Review: The Incredibles 2

Like everything, reviewing movies is probably a skill that you can practice. So that is what I do.

I went to The Incredibles 2 at the cinema. I have waited 15 years for this movie, and it was totally worth it. 10/10 will watch again.

The plot is based around Elastigirl (Helen Parr) getting a new job as a hero, while Mr Incredible (Bob Parr) has to stay home with the kids. Elastigirl’s plot has action scenes and a plot twist that kid-me would have enjoyed a lot. But to me, the real meat was in Bob’s part of the movie. Bob is not very good with his kids, and he is jealous that his wife gets to be a hero again. While that sounds like the most cliché sexist plot possible,  Brad Bird manages to make it work and make it good and make it not be sexist. Bob is a caring father with his own feelings and vulnerabilities. He is realistically capable but lacks practice in caring for his own kids, though he steadily improves over the course of the movie.

Together with the previous movie, the Incredibles has had 3 villains: Syndrome, the Underminer and the Screenslaver. All three are tech geniuses, and none are considered to have superpowers by any of the characters. I am not yet sure what kind of social commentary this is supposed to be.

Links #1: Modern computers are complicated

David Chisnall: C is not a low-level language

A modern Intel processor has up to 180 instructions in flight at a time (in stark contrast to a sequential C abstract machine, which expects each operation to complete before the next one begins). A typical heuristic for C code is that there is a branch, on average, every seven instructions. If you wish to keep such a pipeline full from a single thread, then you must guess the targets of the next 25 branches. This, again, adds complexity; it also means that an incorrect guess results in work being done and then discarded, which is not ideal for power consumption. This discarded work has visible side effects, which the Spectre and Meltdown attacks could exploit.

Matt Klein: Meltdown and Spectre, explained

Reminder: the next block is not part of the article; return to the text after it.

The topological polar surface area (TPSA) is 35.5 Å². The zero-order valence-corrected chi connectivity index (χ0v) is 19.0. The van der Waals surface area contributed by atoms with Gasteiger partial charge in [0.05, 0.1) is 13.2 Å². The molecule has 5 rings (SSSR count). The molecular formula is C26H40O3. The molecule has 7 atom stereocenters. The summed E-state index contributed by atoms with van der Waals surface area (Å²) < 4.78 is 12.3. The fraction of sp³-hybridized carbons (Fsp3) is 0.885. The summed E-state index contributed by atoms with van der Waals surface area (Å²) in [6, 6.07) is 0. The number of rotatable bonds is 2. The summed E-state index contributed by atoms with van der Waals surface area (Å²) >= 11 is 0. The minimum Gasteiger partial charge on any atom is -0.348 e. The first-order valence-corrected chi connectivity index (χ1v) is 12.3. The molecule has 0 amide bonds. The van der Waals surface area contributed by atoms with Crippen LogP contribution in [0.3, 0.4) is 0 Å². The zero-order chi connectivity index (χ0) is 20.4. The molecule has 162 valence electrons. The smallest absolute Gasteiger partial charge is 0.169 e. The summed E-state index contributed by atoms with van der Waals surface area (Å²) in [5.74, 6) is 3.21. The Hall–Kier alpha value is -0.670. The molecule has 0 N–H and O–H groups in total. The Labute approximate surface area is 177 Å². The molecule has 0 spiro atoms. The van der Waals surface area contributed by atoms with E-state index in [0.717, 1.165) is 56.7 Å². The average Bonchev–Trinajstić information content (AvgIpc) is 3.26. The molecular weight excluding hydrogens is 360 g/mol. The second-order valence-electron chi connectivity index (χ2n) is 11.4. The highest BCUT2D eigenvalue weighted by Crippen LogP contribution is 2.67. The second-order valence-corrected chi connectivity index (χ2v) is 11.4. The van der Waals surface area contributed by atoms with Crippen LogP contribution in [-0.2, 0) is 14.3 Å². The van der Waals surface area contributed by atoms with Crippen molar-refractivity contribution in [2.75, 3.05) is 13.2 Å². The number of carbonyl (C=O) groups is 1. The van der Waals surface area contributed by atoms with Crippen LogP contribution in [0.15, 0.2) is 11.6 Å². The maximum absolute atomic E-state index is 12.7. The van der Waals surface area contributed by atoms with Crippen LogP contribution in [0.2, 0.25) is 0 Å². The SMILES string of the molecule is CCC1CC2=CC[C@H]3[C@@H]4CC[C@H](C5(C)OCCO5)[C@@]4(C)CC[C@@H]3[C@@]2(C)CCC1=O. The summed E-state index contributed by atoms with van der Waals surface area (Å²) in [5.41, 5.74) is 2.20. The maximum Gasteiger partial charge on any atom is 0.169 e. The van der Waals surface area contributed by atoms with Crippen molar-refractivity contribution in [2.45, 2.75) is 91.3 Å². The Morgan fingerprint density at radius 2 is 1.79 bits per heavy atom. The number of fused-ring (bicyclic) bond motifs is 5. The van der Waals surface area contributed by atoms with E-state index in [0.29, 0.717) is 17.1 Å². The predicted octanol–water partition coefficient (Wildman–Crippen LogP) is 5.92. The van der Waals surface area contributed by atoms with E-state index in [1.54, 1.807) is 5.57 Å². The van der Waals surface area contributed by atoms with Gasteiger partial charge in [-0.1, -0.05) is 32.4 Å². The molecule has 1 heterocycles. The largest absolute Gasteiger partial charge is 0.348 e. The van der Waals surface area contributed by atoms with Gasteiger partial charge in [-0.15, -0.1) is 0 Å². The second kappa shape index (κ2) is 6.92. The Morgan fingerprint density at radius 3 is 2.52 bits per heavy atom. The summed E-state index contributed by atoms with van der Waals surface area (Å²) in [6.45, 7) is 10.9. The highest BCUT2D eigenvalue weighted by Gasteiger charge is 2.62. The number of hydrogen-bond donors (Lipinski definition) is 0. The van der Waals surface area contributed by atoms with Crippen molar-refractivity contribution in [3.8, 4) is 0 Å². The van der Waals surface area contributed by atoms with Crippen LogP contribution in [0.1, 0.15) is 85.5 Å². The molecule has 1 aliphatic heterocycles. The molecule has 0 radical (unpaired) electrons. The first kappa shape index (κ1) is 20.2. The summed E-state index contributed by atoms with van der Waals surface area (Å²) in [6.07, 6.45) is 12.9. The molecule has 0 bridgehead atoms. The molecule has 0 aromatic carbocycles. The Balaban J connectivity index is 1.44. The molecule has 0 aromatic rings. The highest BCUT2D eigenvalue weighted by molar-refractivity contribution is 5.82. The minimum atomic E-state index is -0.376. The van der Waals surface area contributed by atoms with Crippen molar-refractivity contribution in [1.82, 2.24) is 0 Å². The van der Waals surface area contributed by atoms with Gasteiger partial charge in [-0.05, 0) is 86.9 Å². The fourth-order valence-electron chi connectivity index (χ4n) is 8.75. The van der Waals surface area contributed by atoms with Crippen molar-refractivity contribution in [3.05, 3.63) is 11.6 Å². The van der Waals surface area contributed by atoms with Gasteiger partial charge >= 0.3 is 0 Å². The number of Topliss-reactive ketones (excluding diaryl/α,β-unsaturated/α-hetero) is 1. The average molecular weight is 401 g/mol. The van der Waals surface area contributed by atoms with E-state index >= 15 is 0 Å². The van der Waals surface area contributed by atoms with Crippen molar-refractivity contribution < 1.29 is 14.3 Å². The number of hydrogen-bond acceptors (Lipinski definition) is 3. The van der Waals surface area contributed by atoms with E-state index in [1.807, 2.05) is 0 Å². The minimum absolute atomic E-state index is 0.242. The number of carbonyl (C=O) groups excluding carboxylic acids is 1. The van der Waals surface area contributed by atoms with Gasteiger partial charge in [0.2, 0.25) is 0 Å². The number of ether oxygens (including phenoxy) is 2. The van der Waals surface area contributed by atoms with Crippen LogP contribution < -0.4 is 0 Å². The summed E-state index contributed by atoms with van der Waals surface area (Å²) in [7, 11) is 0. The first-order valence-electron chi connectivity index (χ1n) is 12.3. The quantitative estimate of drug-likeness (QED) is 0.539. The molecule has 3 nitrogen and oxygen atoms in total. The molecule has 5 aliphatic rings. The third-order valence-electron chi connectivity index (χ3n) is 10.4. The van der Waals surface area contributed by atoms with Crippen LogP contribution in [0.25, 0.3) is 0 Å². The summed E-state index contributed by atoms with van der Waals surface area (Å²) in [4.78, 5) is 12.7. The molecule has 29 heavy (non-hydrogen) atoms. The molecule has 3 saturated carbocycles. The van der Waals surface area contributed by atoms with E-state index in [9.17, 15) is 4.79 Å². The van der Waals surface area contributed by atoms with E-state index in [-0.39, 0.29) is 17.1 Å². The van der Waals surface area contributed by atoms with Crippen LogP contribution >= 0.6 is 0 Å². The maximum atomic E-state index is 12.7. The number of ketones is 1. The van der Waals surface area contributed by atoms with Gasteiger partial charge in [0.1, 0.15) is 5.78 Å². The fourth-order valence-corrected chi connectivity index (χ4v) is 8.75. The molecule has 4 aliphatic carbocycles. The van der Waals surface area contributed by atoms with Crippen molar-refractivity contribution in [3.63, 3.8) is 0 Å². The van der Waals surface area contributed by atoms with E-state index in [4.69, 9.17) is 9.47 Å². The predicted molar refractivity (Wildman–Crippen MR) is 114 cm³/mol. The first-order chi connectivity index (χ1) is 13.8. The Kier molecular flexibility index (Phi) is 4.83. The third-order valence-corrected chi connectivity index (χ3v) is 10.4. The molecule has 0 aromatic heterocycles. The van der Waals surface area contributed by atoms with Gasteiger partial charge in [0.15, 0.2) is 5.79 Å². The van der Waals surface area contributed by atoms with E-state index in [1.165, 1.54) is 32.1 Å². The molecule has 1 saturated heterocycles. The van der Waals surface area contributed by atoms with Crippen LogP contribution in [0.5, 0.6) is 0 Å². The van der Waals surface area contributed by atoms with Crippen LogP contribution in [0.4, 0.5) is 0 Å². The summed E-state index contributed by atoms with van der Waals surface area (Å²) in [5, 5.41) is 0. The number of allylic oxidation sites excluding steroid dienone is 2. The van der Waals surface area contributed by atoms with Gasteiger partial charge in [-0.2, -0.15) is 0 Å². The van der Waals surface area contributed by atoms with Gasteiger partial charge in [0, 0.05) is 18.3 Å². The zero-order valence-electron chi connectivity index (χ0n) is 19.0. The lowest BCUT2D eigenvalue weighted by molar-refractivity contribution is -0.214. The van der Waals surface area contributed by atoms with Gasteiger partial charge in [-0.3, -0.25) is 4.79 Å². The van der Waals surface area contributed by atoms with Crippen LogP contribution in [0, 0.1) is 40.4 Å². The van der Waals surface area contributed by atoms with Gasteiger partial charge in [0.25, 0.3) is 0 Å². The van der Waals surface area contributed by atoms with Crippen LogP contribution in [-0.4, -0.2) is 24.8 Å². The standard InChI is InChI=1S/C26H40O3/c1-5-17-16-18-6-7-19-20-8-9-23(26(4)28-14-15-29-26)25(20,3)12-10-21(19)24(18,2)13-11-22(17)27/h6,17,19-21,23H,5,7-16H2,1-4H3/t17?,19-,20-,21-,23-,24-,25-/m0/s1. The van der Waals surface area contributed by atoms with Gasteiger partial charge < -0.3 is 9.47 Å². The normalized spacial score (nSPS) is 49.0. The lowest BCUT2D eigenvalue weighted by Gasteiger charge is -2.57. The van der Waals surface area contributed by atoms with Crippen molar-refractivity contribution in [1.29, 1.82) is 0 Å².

Each cache miss adds a substantial amount of delay time to program execution. In order to mitigate this, processors are capable of executing ahead and out of order while waiting for memory loads. This is known as speculative execution. The following code snippet demonstrates this.

if (x < array1_size) {
  y = array2[array1[x] * 256];

In the previous snippet, imagine that array1_size is not available in cache, but the address of array1 is. The CPU might guess (speculate) that x is less than array1_size and go ahead and perform the calculations inside the if statement. Once array1_size is read from memory, the CPU can determine if it guessed correctly. If it did, it can continue having saved a bunch of time. If it didn’t, it can throw away the speculative calculations and start over. This is no worse than if it had waited in the first place.


Bayes’ theorem and transgender lesbians

Some time ago I read a cool post on Tumblr, but I can’t find it anymore. It was about calculating P(trans|WLW), the fraction of women who love women that is transgender, from P(trans), the fraction of the general population that is transgender, P(WLW), the fraction of the population that is a woman-loving woman, and P(WLW|trans), the fraction of gynephillic trans women among trans people. Bayes’ theorem says

P(trans|WLW) = P(WLW|trans)P(trans)/P(WLW).

I remember that the resulting number was significant. As I could not find it again, here is a quick and dirty reconstruction. For every statistic, I picked the first one I found that did not seem completely unrealistic.

So Bayes’ theorem gives us P(trans|WLW) = 0.15.

Bonus: suicide attempts

While preparing this post, I stumbled upon this report. Page 8 lists:

  • P(attempted suicide) = 0.016.
  • P(attempted suicice|trans) = 0.41.

Bayes now says P(trans|attempted suicide) = 0.26. Big if true.*

Section of Doubt

Applying Bayes’ theorem like this seems to give unreasonably good mileage. That suggests that social scientists aren’t allowed to use numbers from different studies and get conclusions from them, or asymmetric misreporting makes these calculations error-prone.

The last number above is big. Makes one wonder why so little effort is spent explicitly targetting at-risk trans people.

* Added July 16th: I just met a subject expert, she said this figure sounded about right.